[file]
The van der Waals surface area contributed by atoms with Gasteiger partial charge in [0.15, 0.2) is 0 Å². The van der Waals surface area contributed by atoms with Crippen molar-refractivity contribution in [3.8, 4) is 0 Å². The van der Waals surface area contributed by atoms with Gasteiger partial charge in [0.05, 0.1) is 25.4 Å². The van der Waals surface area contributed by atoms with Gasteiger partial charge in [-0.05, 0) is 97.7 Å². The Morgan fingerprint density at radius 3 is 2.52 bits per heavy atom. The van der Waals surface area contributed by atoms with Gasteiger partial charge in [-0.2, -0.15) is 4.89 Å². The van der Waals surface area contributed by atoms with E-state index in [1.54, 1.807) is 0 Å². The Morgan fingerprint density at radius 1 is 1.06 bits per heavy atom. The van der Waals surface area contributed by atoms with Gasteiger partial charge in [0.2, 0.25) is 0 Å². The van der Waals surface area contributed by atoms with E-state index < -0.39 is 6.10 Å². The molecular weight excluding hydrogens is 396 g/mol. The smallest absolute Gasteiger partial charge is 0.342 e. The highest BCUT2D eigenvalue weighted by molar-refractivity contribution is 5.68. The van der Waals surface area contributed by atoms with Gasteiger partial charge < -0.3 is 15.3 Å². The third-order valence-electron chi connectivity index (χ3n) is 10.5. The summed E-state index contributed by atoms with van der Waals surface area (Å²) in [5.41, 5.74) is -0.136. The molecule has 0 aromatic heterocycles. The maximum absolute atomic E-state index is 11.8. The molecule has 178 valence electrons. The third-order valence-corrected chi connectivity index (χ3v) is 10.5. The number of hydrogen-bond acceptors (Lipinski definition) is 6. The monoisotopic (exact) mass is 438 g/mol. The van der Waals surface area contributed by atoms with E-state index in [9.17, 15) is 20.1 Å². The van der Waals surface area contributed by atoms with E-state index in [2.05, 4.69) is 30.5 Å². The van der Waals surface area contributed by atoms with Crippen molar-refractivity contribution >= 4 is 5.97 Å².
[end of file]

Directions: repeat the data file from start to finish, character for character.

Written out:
The van der Waals surface area contributed by atoms with Gasteiger partial charge in [0.15, 0.2) is 0 Å². The van der Waals surface area contributed by atoms with Crippen molar-refractivity contribution in [3.8, 4) is 0 Å². The van der Waals surface area contributed by atoms with Gasteiger partial charge in [0.05, 0.1) is 25.4 Å². The van der Waals surface area contributed by atoms with Gasteiger partial charge in [-0.05, 0) is 97.7 Å². The Morgan fingerprint density at radius 3 is 2.52 bits per heavy atom. The van der Waals surface area contributed by atoms with Gasteiger partial charge in [-0.2, -0.15) is 4.89 Å². The van der Waals surface area contributed by atoms with E-state index in [1.54, 1.807) is 0 Å². The Morgan fingerprint density at radius 1 is 1.06 bits per heavy atom. The van der Waals surface area contributed by atoms with Gasteiger partial charge in [0.2, 0.25) is 0 Å². The van der Waals surface area contributed by atoms with E-state index < -0.39 is 6.10 Å². The molecular weight excluding hydrogens is 396 g/mol. The smallest absolute Gasteiger partial charge is 0.342 e. The highest BCUT2D eigenvalue weighted by molar-refractivity contribution is 5.68. The van der Waals surface area contributed by atoms with Gasteiger partial charge < -0.3 is 15.3 Å². The third-order valence-electron chi connectivity index (χ3n) is 10.5. The summed E-state index contributed by atoms with van der Waals surface area (Å²) in [5.41, 5.74) is -0.136. The molecule has 0 aromatic heterocycles. The maximum absolute atomic E-state index is 11.8. The molecule has 178 valence electrons. The third-order valence-corrected chi connectivity index (χ3v) is 10.5. The number of hydrogen-bond acceptors (Lipinski definition) is 6. The monoisotopic (exact) mass is 438 g/mol. The van der Waals surface area contributed by atoms with E-state index in [9.17, 15) is 20.1 Å². The van der Waals surface area contributed by atoms with E-state index in [2.05, 4.69) is 30.5 Å². The van der Waals surface area contributed by atoms with Crippen molar-refractivity contribution >= 4 is 5.97 Å².